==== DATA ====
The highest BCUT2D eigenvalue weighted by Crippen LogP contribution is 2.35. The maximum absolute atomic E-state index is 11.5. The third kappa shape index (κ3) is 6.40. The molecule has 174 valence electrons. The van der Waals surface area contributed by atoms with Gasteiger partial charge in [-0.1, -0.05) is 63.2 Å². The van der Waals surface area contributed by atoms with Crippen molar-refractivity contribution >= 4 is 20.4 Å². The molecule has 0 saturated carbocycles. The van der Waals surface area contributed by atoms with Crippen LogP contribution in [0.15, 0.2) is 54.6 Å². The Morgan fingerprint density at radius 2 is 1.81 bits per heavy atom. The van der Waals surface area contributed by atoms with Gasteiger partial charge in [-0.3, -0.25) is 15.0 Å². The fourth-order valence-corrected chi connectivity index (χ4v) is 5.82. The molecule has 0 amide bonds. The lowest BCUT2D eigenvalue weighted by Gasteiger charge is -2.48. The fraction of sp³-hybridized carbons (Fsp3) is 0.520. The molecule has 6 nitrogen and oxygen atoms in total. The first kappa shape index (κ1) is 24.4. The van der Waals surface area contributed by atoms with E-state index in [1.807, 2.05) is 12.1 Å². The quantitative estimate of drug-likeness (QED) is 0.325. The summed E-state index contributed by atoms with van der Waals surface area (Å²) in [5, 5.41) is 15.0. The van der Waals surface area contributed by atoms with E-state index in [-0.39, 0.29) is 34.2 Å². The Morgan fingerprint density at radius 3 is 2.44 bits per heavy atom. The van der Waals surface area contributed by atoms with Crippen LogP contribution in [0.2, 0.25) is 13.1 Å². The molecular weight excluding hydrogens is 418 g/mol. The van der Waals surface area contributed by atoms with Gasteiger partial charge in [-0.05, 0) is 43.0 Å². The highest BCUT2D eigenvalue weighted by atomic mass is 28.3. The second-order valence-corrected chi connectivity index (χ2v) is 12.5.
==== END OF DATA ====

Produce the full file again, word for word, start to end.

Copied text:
The highest BCUT2D eigenvalue weighted by Crippen LogP contribution is 2.35. The maximum absolute atomic E-state index is 11.5. The third kappa shape index (κ3) is 6.40. The molecule has 174 valence electrons. The van der Waals surface area contributed by atoms with Gasteiger partial charge in [-0.1, -0.05) is 63.2 Å². The van der Waals surface area contributed by atoms with Crippen molar-refractivity contribution >= 4 is 20.4 Å². The molecule has 0 saturated carbocycles. The van der Waals surface area contributed by atoms with Crippen LogP contribution in [0.15, 0.2) is 54.6 Å². The Morgan fingerprint density at radius 2 is 1.81 bits per heavy atom. The van der Waals surface area contributed by atoms with Gasteiger partial charge in [-0.3, -0.25) is 15.0 Å². The fourth-order valence-corrected chi connectivity index (χ4v) is 5.82. The molecule has 0 amide bonds. The lowest BCUT2D eigenvalue weighted by Gasteiger charge is -2.48. The fraction of sp³-hybridized carbons (Fsp3) is 0.520. The molecule has 6 nitrogen and oxygen atoms in total. The first kappa shape index (κ1) is 24.4. The van der Waals surface area contributed by atoms with E-state index in [1.807, 2.05) is 12.1 Å². The quantitative estimate of drug-likeness (QED) is 0.325. The summed E-state index contributed by atoms with van der Waals surface area (Å²) in [5, 5.41) is 15.0. The van der Waals surface area contributed by atoms with E-state index in [-0.39, 0.29) is 34.2 Å². The Morgan fingerprint density at radius 3 is 2.44 bits per heavy atom. The van der Waals surface area contributed by atoms with Crippen LogP contribution in [0.2, 0.25) is 13.1 Å². The molecular weight excluding hydrogens is 418 g/mol. The van der Waals surface area contributed by atoms with Gasteiger partial charge in [-0.05, 0) is 43.0 Å². The highest BCUT2D eigenvalue weighted by atomic mass is 28.3. The second-order valence-corrected chi connectivity index (χ2v) is 12.5.